Benjamin Britton considers Julie Mehretu's Mogamma (A Painting in Four Parts): Part II in the collection of the High Museum of Art.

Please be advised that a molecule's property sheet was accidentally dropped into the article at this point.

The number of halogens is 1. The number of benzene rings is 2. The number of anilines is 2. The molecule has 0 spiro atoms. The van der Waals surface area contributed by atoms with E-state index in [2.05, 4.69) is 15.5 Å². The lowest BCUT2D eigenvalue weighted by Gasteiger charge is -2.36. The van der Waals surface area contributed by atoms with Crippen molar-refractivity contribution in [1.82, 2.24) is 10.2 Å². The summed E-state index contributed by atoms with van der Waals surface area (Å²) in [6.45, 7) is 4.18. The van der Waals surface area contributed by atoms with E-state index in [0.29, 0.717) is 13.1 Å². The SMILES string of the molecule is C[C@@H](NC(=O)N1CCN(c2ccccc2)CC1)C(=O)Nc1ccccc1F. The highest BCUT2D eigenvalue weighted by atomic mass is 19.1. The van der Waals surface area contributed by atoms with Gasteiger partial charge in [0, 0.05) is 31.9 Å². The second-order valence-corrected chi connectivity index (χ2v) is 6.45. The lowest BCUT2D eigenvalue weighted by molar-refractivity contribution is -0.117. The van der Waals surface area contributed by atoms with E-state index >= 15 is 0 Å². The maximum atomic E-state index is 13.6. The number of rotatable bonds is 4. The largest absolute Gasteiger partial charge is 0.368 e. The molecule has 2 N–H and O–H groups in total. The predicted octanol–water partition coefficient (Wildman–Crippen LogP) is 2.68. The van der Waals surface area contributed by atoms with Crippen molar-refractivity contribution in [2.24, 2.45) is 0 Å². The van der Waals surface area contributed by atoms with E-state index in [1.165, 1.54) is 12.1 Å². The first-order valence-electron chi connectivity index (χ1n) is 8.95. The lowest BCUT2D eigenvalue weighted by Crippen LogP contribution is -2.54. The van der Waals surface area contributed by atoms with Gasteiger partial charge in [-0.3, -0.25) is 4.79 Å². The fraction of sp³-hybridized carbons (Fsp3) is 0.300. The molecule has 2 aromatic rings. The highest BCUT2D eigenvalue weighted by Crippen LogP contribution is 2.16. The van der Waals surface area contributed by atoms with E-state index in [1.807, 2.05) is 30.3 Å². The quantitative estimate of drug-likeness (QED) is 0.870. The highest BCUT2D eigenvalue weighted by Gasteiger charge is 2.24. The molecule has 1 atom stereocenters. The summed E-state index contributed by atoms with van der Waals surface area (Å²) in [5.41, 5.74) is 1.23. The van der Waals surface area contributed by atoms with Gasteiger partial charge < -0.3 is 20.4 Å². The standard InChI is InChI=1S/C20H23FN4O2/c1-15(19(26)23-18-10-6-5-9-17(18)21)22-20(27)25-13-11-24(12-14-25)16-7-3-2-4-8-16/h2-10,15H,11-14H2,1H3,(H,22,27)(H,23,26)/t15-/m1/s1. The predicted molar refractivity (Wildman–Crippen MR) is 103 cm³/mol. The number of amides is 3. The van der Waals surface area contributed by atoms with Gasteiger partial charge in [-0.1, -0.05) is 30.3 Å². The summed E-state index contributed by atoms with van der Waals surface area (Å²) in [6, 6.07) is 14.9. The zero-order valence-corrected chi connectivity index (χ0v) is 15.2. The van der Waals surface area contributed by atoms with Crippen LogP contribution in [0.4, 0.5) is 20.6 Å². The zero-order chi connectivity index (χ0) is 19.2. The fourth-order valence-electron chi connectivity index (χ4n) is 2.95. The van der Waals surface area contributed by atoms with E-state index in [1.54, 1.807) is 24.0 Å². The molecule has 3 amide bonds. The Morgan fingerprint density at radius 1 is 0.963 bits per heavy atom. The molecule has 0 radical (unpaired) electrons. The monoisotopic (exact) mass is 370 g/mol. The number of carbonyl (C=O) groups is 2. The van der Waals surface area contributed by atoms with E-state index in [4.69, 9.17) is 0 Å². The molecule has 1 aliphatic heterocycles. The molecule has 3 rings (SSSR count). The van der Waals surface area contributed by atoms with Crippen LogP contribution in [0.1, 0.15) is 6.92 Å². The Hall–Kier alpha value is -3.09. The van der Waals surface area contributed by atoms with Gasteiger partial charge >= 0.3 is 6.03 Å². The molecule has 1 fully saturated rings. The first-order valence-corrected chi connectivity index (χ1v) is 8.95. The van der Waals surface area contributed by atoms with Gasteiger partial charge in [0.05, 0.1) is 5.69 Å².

Britton writes: "From my first introduction to Mehretu’s work, I was struck by its speed and multiplicity of transparent perspectives. The paintings gave the sensation of lives lived in multiple locations, the architecture of power, and the actions of people against the background of civic structures of control. And she was doing it with abstraction, but something beyond the grid of modernism. It was a generative approach, and one from which I internalized much about how painting can function. Looking at her work certainly contributed to my desire to have a painting define its own conditions within its frame and produce its own climate, rather than arranging forms based on composition. It also helped me to see the way in which signifiers could be interpreted formally so that they became abstractions, yet held their signification. The form of the signifier was shifted using scale, orientation, position, direction, and color to become a parallel iteration of the conceptual motivation for using the signifier in the first place (for example, the temporary status of architectures of power she describes using layered line drawings of transparent architectural facades)."